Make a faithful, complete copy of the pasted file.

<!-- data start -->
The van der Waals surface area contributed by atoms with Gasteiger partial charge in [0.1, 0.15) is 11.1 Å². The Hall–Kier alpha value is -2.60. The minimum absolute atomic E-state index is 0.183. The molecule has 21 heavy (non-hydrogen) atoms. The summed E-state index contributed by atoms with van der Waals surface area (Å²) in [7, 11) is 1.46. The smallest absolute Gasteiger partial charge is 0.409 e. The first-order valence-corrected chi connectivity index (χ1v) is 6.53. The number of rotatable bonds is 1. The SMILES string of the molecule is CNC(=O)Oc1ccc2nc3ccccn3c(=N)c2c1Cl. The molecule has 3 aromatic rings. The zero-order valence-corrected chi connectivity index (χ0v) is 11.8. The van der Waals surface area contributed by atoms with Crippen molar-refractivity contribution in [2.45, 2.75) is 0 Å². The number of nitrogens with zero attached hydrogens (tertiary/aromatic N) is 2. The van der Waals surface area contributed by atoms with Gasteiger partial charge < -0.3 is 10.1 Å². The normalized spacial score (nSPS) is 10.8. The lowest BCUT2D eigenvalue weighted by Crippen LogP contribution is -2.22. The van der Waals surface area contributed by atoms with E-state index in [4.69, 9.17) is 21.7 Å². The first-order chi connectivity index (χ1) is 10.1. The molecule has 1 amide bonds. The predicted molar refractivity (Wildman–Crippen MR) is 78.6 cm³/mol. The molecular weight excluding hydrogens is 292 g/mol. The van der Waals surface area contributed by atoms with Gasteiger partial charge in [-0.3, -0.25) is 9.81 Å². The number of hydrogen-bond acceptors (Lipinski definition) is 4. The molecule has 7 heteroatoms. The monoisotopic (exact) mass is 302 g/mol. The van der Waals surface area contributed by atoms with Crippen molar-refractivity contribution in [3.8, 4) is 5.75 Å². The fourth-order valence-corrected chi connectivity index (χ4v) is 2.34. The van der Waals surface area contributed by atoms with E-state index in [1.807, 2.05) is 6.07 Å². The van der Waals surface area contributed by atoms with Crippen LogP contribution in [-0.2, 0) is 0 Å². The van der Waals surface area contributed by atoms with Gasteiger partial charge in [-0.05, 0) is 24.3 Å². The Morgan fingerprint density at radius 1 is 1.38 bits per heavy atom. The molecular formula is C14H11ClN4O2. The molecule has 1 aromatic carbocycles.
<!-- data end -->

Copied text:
The van der Waals surface area contributed by atoms with Gasteiger partial charge in [0.1, 0.15) is 11.1 Å². The Hall–Kier alpha value is -2.60. The minimum absolute atomic E-state index is 0.183. The molecule has 21 heavy (non-hydrogen) atoms. The summed E-state index contributed by atoms with van der Waals surface area (Å²) in [7, 11) is 1.46. The smallest absolute Gasteiger partial charge is 0.409 e. The first-order valence-corrected chi connectivity index (χ1v) is 6.53. The number of rotatable bonds is 1. The SMILES string of the molecule is CNC(=O)Oc1ccc2nc3ccccn3c(=N)c2c1Cl. The molecule has 3 aromatic rings. The zero-order valence-corrected chi connectivity index (χ0v) is 11.8. The van der Waals surface area contributed by atoms with Crippen molar-refractivity contribution in [2.45, 2.75) is 0 Å². The number of nitrogens with zero attached hydrogens (tertiary/aromatic N) is 2. The van der Waals surface area contributed by atoms with Gasteiger partial charge < -0.3 is 10.1 Å². The normalized spacial score (nSPS) is 10.8. The lowest BCUT2D eigenvalue weighted by Crippen LogP contribution is -2.22. The van der Waals surface area contributed by atoms with E-state index in [4.69, 9.17) is 21.7 Å². The first-order chi connectivity index (χ1) is 10.1. The molecule has 1 amide bonds. The predicted molar refractivity (Wildman–Crippen MR) is 78.6 cm³/mol. The molecular weight excluding hydrogens is 292 g/mol. The van der Waals surface area contributed by atoms with Gasteiger partial charge in [-0.3, -0.25) is 9.81 Å². The number of hydrogen-bond acceptors (Lipinski definition) is 4. The molecule has 7 heteroatoms. The monoisotopic (exact) mass is 302 g/mol. The van der Waals surface area contributed by atoms with Crippen molar-refractivity contribution in [3.8, 4) is 5.75 Å². The fourth-order valence-corrected chi connectivity index (χ4v) is 2.34. The van der Waals surface area contributed by atoms with E-state index in [1.807, 2.05) is 6.07 Å². The van der Waals surface area contributed by atoms with Crippen LogP contribution in [-0.2, 0) is 0 Å². The van der Waals surface area contributed by atoms with Gasteiger partial charge in [-0.05, 0) is 24.3 Å². The Morgan fingerprint density at radius 1 is 1.38 bits per heavy atom. The molecular formula is C14H11ClN4O2. The molecule has 1 aromatic carbocycles.